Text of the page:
VDTA designed the public lobbies of all buildings and used masonry, aluminum and different woods with a color and texture that works with the masonry used on the building's exterior and interior. Again, a common theme in all the lobbies helps to create a distinct environment while unifying the buildings in Block 89.
The firm also put its design mark on a number of individual design assignments within the Block 89 project. Melli Walker Pease & Ruhly is a 12,000-square-foot law firm located in the 10 East Doty building. The firm, which is conservative in nature, wanted a more contemporary design that would help to showcase its extensive art collection. In the entry, VDTA recommended a large wooden object that dominates the reception area and draws visitors to the right where they have views to the square via a large glass wall. The reception area and main conference room feature cherry wall paneling, custom cherry seating and a custom cherry reception desk. Flooring materials include maple, slate and carpet. A series of different shaped openings modulate the long corridor and heighten the space's sculptural quality, which begins in the inviting reception area.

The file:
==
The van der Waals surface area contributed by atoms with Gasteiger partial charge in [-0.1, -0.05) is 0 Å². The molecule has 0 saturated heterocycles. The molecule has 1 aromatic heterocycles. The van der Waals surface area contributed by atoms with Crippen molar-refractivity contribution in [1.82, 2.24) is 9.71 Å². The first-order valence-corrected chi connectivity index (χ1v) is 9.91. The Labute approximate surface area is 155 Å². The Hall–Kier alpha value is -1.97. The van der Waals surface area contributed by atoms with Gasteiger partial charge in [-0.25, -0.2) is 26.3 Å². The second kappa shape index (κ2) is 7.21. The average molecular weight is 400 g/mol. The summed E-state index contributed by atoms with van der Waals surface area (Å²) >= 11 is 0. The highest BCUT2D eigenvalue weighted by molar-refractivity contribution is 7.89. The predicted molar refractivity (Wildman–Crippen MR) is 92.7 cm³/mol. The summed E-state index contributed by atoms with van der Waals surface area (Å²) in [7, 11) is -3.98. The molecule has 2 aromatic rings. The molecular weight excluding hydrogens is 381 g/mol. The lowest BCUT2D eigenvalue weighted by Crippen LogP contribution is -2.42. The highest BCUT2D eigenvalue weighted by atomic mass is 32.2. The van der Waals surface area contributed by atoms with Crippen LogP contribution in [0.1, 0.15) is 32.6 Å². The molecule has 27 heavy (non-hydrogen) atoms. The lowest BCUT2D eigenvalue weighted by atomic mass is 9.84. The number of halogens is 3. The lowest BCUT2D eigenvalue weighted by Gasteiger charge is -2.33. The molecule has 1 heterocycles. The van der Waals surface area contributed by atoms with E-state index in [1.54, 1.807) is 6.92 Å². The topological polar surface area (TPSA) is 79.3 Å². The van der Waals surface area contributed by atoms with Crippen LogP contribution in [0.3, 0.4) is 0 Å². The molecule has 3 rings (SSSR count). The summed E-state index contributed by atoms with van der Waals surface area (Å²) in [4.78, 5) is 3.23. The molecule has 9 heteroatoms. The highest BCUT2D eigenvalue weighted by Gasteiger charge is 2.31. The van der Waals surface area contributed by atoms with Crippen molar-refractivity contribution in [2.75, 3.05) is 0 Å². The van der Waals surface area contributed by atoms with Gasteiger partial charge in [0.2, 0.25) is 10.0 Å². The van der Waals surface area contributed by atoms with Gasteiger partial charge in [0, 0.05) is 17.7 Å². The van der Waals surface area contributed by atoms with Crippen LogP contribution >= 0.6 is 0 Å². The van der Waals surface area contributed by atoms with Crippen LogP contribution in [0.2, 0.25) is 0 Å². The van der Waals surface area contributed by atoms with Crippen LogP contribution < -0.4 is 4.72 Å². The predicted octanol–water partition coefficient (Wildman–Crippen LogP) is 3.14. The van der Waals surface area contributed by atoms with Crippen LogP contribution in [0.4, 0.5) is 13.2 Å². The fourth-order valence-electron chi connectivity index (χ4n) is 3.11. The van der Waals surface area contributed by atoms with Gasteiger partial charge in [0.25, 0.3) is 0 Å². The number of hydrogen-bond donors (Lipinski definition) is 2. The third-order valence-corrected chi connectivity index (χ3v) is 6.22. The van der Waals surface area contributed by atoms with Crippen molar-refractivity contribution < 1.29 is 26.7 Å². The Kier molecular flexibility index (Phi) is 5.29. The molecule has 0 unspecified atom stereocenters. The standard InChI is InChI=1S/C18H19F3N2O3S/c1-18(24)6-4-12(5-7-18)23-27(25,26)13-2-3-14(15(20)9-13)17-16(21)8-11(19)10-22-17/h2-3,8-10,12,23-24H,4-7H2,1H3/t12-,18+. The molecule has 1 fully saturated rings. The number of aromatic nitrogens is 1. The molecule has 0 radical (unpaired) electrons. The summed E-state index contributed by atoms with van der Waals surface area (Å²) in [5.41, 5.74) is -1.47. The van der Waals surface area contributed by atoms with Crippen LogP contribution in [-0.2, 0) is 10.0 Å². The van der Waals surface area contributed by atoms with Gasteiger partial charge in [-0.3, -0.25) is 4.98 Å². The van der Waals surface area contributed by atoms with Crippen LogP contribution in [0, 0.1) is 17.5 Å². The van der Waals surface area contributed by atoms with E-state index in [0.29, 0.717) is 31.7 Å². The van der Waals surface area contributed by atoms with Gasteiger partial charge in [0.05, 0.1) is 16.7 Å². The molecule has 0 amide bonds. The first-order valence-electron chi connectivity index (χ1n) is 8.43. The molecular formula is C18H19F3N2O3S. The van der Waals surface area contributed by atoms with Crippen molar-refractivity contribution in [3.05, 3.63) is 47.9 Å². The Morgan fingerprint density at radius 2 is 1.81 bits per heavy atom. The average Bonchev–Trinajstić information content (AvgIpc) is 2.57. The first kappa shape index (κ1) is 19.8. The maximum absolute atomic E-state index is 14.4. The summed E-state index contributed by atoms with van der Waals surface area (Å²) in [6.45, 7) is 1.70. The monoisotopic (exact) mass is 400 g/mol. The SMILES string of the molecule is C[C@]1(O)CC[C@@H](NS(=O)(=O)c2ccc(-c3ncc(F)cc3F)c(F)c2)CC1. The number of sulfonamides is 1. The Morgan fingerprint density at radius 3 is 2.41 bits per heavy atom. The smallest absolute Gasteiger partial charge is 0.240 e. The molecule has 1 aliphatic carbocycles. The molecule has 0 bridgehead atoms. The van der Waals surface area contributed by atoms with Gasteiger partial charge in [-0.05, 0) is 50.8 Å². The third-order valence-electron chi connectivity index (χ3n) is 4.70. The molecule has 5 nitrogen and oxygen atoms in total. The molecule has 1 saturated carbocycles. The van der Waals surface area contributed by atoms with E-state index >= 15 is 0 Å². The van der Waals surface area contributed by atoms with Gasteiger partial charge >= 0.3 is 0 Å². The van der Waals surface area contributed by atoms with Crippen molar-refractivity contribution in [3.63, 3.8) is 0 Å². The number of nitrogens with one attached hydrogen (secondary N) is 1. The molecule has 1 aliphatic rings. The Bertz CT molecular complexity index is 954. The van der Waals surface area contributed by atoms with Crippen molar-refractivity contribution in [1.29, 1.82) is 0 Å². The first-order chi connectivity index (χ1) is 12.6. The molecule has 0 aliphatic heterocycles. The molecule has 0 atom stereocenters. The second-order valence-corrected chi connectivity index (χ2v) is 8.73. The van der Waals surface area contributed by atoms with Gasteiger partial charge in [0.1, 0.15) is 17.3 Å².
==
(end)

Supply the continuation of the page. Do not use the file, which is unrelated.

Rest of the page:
The Marigold Restaurant, also designed by VDTA, is very different in scale. The 2,000-square-foot restaurant is located on the ground floor of the historic Burrows Building. The colored forms that create an energetic environment are intermingled with the heavy texture of the exposed concrete structure, a combination that immediately captures the attention of patrons as they enter the space. The restaurant, which is only open for breakfast and lunch, was recognized as one of the best neighborhood restaurants in the Midwest by Bon Appetit magazine.
By designing from the inside out, VDTA has created a vibrant urban renewal project in Block 89 that has won accolades from both the local population and others around the country. VDTA received an award of merit from Building Design & Construction for Building Team of the Year, and has received critical acclaim in both newspapers and the design press. The project illustrates the sensitive relationship between a project's interior and exterior, and the wonderful results that can be achieved when the requirements of both components are successfully balanced.